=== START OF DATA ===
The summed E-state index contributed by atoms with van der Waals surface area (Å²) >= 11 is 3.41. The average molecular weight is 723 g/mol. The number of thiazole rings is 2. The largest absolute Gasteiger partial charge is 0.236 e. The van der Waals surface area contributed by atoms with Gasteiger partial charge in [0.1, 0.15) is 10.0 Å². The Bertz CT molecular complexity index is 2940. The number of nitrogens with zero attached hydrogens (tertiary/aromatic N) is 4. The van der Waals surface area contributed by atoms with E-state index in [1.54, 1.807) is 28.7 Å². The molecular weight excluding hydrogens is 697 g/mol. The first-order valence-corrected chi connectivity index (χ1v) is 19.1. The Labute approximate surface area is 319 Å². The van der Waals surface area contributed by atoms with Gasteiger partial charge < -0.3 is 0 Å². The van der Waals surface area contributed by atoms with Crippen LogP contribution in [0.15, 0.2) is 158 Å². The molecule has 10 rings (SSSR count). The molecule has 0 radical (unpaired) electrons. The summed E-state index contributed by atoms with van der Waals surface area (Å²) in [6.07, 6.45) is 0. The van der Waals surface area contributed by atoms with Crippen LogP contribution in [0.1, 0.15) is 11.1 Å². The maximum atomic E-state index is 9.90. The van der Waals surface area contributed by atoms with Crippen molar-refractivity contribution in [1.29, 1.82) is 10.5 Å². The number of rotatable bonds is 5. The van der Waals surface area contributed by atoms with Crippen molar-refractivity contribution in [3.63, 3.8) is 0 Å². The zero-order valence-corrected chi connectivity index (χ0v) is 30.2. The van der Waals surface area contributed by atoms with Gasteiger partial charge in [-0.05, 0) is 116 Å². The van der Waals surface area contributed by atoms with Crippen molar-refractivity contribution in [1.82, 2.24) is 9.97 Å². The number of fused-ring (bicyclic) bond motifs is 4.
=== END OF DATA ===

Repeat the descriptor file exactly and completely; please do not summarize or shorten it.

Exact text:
The summed E-state index contributed by atoms with van der Waals surface area (Å²) >= 11 is 3.41. The average molecular weight is 723 g/mol. The number of thiazole rings is 2. The largest absolute Gasteiger partial charge is 0.236 e. The van der Waals surface area contributed by atoms with Gasteiger partial charge in [0.1, 0.15) is 10.0 Å². The Bertz CT molecular complexity index is 2940. The number of nitrogens with zero attached hydrogens (tertiary/aromatic N) is 4. The van der Waals surface area contributed by atoms with E-state index in [1.54, 1.807) is 28.7 Å². The molecular weight excluding hydrogens is 697 g/mol. The first-order valence-corrected chi connectivity index (χ1v) is 19.1. The Labute approximate surface area is 319 Å². The van der Waals surface area contributed by atoms with Gasteiger partial charge < -0.3 is 0 Å². The van der Waals surface area contributed by atoms with Crippen LogP contribution in [0.15, 0.2) is 158 Å². The molecule has 10 rings (SSSR count). The molecule has 0 radical (unpaired) electrons. The summed E-state index contributed by atoms with van der Waals surface area (Å²) in [6.07, 6.45) is 0. The van der Waals surface area contributed by atoms with Crippen LogP contribution in [0.1, 0.15) is 11.1 Å². The maximum atomic E-state index is 9.90. The van der Waals surface area contributed by atoms with Crippen molar-refractivity contribution in [1.29, 1.82) is 10.5 Å². The number of rotatable bonds is 5. The van der Waals surface area contributed by atoms with Crippen molar-refractivity contribution in [3.63, 3.8) is 0 Å². The zero-order valence-corrected chi connectivity index (χ0v) is 30.2. The van der Waals surface area contributed by atoms with Gasteiger partial charge in [-0.05, 0) is 116 Å². The van der Waals surface area contributed by atoms with Crippen molar-refractivity contribution in [1.82, 2.24) is 9.97 Å². The number of fused-ring (bicyclic) bond motifs is 4.